Virtual reality: is it only for entertainment? For some years now, the media has been talking about large companies’ commitment to technology and virtual reality, such as Meta, or the video game sector. However, virtual reality in veterinary medicine can also have many uses, despite being a very new discipline.


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What Is Virtual Reality?

Virtual reality is a computer system that generates representations of reality, according to the Polytechnic University of Catalonia. In order to use it, it’s necessary to use a specific virtual reality system (with glasses and commands) to create a totally immersive experience.

Another closely related term is augmented reality, which is also used in some fields of veterinary medicine, such as training. Augmented reality consists of combining a live real-world image with an image generated in virtual space via a mobile device.

Although these two terms have become well-known in the entertainment or marketing sectors, many other technical or medical sectors have started to use them to improve their procedures. Among them is human and veterinary medicine.


Uses of Virtual Reality in Veterinary Medicine

In the case of veterinary medicine, the use of virtual reality is still anecdotal, and is mainly used in educational centres

Through this technology and thanks to the scenarios that are created through 3D models, veterinary students can study the anatomy of patients in a much more precise way. It’s also possible to reduce the use of animal carcasses used in education. In recent years (the last 2 decades) the way that anatomy is studied has changed and three-dimensional models are now prioritised.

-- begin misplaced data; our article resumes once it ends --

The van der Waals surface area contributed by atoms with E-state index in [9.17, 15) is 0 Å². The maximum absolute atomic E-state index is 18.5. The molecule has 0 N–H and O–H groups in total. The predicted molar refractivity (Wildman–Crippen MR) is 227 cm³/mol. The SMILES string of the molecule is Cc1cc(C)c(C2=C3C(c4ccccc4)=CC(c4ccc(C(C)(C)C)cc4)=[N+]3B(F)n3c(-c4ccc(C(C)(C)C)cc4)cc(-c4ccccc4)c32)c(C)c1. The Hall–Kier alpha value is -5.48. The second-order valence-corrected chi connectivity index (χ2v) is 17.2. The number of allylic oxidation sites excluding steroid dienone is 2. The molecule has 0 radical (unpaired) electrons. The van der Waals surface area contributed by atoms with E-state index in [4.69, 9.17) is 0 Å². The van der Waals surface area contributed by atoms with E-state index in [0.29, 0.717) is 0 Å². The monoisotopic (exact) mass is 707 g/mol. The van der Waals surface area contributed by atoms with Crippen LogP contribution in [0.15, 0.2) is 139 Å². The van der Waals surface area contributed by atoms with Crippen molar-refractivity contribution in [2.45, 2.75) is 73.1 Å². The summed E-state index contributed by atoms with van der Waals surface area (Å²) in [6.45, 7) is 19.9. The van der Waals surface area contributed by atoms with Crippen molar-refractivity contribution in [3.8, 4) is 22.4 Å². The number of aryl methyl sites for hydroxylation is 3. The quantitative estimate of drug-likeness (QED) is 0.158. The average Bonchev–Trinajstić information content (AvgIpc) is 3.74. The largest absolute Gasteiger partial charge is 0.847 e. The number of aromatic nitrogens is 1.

However, there are many more applications in the field of human medicine, both for professionals and for patients. For example, virtual reality makes it possible to practice a surgery before doing it in reality, with an exact model based on the patient’s physiognomy.

Virtual Reality is also used for people with Alzheimer’s disease. Through this technology, they can train cognitive competence to mitigate the effects of the disease. It’s also used for patients who need to overcome a phobia (source: SECO).


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A Technology That Is Just Beginning

Although virtual reality does not yet have a major effect in veterinary medicine, it’s starting to become relevant in the field of human medicine and is very likely to become more relevant in the coming years

On the other hand, augmented reality has more and more uses, such as the direct projection of ultrasound scans on the patient. What will be the evolution of this technology in the near future?


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